Friday, June 20, 2008

Nobody Expects the Spanish Inquisition!

The chief villain in The Dog in the Manger is probably social prejudice. The secondary villains are a pair of bumbling counts who court Diana and plot against Teodoro. Artistic Director James Palmer has given me an interesting assignment. I’m to research the feasibility of making the counts members of the Spanish Inquisition.

I was intrigued. Lope de Vega frequently introduced local politics into his tragedies and honor plays. Queen Isabella and King Ferdinand appeared themselves as a deux ex machine to rescue the wronged peasants in Fuente Ovejuna and Peribanez. However as I read about the gruesome instruments of torture and the ugly politics behind the movement I wondered if the Inquisition would be too much for the comedy to bear. It seemed that if the Inquisition accused Teodoro of heresy he wouldn’t survive till Act III. It didn’t take long to convince me the Inquisition could be funny. Mel Brooks had them perform a musical number and Monty Python simply made them ninnies. I was further encouraged to read that the people of Naples, where Dog in a Manger is set, did not take the inquisition seriously.

According to The Spanish Inquisition: A Historical Revision by Henry Kamen (1998) the “Italians felt that Spanish hypocrisy in religion, together with the existence of the Inquisition, proved that the tribunal was created not for religious purity, but simply to rob the Jews…. Moreover, the racialism of the Spanish authorities was scorned in Italy, where the Jewish community led a comparatively tranquil existence. As the Spanish ambassador at Rome reported in 1652: ‘In Spain it is held in great horror to be descended from a heretic or a Jew, but here they laugh at these matters, and at us, because we concern ourselves with them.’” (p.309).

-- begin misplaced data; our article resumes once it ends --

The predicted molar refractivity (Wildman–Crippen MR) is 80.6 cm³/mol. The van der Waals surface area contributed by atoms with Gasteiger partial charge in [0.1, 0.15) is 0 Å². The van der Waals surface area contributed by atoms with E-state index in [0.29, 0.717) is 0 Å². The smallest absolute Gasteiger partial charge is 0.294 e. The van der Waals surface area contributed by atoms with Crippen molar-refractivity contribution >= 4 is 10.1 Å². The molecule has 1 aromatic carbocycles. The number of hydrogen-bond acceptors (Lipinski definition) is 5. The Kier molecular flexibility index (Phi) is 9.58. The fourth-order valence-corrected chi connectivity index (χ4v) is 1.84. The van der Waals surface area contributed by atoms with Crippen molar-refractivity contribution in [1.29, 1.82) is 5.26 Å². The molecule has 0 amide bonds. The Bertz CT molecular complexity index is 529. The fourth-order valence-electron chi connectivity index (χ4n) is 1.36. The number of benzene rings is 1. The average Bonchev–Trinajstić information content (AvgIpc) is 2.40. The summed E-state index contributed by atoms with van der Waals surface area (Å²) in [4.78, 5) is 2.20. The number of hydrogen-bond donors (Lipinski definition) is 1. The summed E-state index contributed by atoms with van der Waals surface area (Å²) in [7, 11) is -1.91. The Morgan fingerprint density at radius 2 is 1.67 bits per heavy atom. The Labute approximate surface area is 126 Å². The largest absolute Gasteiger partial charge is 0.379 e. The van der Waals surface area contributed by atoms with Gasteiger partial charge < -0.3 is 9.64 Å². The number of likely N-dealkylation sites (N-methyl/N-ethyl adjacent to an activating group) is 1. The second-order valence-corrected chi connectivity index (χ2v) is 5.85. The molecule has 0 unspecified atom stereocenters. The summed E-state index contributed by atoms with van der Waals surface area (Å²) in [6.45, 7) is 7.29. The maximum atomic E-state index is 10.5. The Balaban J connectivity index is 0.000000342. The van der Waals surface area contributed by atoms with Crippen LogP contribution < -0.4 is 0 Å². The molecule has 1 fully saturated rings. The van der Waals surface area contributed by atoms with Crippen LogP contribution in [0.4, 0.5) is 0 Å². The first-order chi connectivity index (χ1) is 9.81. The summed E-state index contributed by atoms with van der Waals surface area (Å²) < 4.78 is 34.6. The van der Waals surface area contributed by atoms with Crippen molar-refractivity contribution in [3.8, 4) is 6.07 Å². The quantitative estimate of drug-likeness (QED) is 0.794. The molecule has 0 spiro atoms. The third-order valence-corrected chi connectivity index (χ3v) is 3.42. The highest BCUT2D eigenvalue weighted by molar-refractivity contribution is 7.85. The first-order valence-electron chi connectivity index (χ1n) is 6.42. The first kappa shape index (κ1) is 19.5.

This opens up some possibilities! Teodoro’s parentage is already at question in the play and if his rivals were members of the Inquisition they could certainly try to spread scandal against him without necessarily leading to execution by the Italian authorities. I’ll be interested to see where this path could lead us.

Paul G. Miller
Season Dramaturge

For more information on our production of The Dog in the Manger please visit


Anonymous said...

why not turned them into bullfighters? That would be even funnier. By the way, the Catholic kings (monarchs rather, since one of them was a queen) do not appear at the end of Peribanez.

Red Tape Theatre said...

Our first comment! Thank you for the correction. While a King and Queen do appear at the end of Peribanez they are not the aforementioned monarchs.